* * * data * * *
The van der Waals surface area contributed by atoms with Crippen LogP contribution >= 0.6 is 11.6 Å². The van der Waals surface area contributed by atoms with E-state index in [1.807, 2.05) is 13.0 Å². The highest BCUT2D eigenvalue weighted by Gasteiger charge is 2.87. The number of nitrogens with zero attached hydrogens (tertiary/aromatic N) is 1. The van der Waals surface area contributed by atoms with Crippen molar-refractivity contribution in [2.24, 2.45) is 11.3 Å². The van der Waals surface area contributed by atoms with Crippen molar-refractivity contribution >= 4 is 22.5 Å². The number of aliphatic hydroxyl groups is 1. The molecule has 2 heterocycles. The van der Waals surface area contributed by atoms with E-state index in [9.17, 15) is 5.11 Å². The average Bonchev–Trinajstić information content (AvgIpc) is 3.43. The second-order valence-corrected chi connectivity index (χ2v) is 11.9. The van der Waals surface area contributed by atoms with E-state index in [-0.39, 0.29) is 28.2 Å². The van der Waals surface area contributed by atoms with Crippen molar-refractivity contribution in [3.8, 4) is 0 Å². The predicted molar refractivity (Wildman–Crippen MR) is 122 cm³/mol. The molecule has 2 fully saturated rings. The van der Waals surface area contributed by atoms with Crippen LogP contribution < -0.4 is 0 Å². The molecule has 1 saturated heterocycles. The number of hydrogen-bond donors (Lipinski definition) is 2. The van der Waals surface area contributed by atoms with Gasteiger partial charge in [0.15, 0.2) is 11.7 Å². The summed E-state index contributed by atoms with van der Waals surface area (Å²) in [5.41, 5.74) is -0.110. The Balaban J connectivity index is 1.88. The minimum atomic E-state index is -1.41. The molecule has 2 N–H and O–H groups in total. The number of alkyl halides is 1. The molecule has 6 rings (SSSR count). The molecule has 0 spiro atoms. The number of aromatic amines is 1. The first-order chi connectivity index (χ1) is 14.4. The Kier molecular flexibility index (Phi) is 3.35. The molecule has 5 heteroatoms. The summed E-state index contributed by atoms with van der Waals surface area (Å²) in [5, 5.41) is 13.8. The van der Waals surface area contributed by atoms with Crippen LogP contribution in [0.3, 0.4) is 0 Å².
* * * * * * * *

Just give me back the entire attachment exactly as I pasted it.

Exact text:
The van der Waals surface area contributed by atoms with Crippen LogP contribution >= 0.6 is 11.6 Å². The van der Waals surface area contributed by atoms with E-state index in [1.807, 2.05) is 13.0 Å². The highest BCUT2D eigenvalue weighted by Gasteiger charge is 2.87. The number of nitrogens with zero attached hydrogens (tertiary/aromatic N) is 1. The van der Waals surface area contributed by atoms with Crippen molar-refractivity contribution in [2.24, 2.45) is 11.3 Å². The van der Waals surface area contributed by atoms with Crippen molar-refractivity contribution >= 4 is 22.5 Å². The number of aliphatic hydroxyl groups is 1. The molecule has 2 heterocycles. The van der Waals surface area contributed by atoms with E-state index in [9.17, 15) is 5.11 Å². The average Bonchev–Trinajstić information content (AvgIpc) is 3.43. The second-order valence-corrected chi connectivity index (χ2v) is 11.9. The van der Waals surface area contributed by atoms with E-state index in [-0.39, 0.29) is 28.2 Å². The van der Waals surface area contributed by atoms with Crippen molar-refractivity contribution in [3.8, 4) is 0 Å². The predicted molar refractivity (Wildman–Crippen MR) is 122 cm³/mol. The molecule has 2 fully saturated rings. The van der Waals surface area contributed by atoms with Crippen LogP contribution < -0.4 is 0 Å². The molecule has 1 saturated heterocycles. The number of hydrogen-bond donors (Lipinski definition) is 2. The van der Waals surface area contributed by atoms with Gasteiger partial charge in [0.15, 0.2) is 11.7 Å². The summed E-state index contributed by atoms with van der Waals surface area (Å²) in [5.41, 5.74) is -0.110. The Balaban J connectivity index is 1.88. The minimum atomic E-state index is -1.41. The molecule has 2 N–H and O–H groups in total. The number of alkyl halides is 1. The molecule has 6 rings (SSSR count). The molecule has 0 spiro atoms. The number of aromatic amines is 1. The first-order chi connectivity index (χ1) is 14.4. The Kier molecular flexibility index (Phi) is 3.35. The molecule has 5 heteroatoms. The summed E-state index contributed by atoms with van der Waals surface area (Å²) in [5, 5.41) is 13.8. The van der Waals surface area contributed by atoms with Crippen LogP contribution in [0.3, 0.4) is 0 Å².